More than one in five Americans in a relationship (23%) have considered leaving their partner after receiving a cliched gift, according to new research.
So if you're looking to impress your partner this Valentine's day, go-to gifts like chocolate-covered strawberries and champagne might not cut it.
A new study of 2,000 Americans in a relationship examined the biggest V-Day cliches that those who are coupled up say have got to go.
While 14% of respondents objected to being serenaded as a Valentine's Day gift, and 18% indicated that a love coupon book would get little love from them, neither were among the least desired V-Day gifts.
Instead, furry handcuffs (34%), flowers (28%) and a heart-shaped box of chocolates (22%) were the top Valentine's Day gifts respondents said they would be disappointed to receive.
Over half of respondents (53%) even agree that the oft-pedaled heart-shaped box of candy is a "cop-out gift."
Commissioned by Angara.com and conducted by OnePoll, the study also examined the gifts and gestures that actually do make respondents feel appreciated in a relationship.
Nearly half of respondents (47%) averred that it's "extremely important" to them that their partner remembers their likes and dislikes.
A lucky 35% say that their significant other is, in fact, extremely attentive to their preferences, and 41% reported that their partner is very attentive to these.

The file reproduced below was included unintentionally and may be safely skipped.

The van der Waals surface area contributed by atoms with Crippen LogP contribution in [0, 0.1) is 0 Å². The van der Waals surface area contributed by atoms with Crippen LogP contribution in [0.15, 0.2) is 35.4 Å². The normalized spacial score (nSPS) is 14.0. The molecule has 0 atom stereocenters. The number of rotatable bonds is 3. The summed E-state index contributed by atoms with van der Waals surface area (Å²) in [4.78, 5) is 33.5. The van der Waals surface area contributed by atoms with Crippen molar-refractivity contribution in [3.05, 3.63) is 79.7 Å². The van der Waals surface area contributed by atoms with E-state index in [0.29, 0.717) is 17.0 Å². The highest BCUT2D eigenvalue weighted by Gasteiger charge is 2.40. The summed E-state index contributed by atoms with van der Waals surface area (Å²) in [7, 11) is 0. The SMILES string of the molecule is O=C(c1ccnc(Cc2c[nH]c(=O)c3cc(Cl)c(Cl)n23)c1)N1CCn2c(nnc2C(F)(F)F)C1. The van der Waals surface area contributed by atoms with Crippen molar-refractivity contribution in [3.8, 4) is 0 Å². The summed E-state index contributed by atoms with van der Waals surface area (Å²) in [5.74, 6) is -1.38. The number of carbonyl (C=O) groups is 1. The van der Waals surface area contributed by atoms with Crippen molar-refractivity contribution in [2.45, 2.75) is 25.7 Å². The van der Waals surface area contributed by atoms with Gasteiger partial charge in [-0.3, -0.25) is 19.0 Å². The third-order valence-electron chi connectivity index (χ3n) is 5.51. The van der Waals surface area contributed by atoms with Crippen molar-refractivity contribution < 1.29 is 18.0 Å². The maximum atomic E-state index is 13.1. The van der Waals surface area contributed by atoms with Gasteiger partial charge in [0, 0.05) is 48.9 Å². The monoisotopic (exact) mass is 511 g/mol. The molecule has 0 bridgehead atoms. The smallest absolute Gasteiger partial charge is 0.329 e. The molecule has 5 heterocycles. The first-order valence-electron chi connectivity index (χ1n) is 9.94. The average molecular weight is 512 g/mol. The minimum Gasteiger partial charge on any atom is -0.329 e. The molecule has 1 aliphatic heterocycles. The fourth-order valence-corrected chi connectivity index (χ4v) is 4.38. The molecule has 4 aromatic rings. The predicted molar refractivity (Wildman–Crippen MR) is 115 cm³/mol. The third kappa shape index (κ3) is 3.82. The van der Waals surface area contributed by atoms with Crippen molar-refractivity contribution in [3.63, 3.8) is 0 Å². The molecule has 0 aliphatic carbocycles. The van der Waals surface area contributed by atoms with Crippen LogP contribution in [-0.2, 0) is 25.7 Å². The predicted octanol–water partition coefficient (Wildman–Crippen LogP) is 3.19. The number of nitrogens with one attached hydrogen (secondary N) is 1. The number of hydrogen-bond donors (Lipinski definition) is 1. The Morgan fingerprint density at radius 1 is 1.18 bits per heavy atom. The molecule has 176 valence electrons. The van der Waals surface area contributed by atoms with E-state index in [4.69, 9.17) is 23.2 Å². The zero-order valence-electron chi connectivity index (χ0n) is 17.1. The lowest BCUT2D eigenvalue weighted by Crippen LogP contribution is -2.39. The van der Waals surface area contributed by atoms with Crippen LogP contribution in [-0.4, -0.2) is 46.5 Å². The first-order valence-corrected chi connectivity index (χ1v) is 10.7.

So it's somewhat unsurprising that when it came to the types of gifts from a partner that would make them feel most appreciated, a quarter of respondents said that this would be a gift that was selected with their tastes - such as their preferences for color or finish - in mind.
Dropping hints was another common theme among the gifts that would make respondents feel most appreciated, as 29% identified the gift of an experience they'd mentioned wanting, and one in five said it would be a physical gift that they'd mentioned wanting.
"The results of the survey couldn't be clearer: tuning in to your partner's wants and preferences is the best way to make them feel appreciated with a gift this Valentine's Day," said Ankur Daga, CEO of Angara.com.
And while many would-be Valentines may fret over the price tag of a potential gift when considering how much to spend, the data also indicated that this is less important to the recipient than many would assume.
Nearly eight out of 10 respondents agreed that a gift that shows that your partner pays attention to your preferences and feelings is better than one that's extravagant or expensive.
"Particularly when it comes to classic Valentine's day gifts like jewelry, keeping an eye out for details about your partner's likes in terms of appearance, shape, color and size, as well as specific items they express interest in, can help you to avoid overspending on a costly gift they won't like," added Daga, "And will also help to ensure that your gift is received as you intended it to be - a gesture of your appreciation for that person."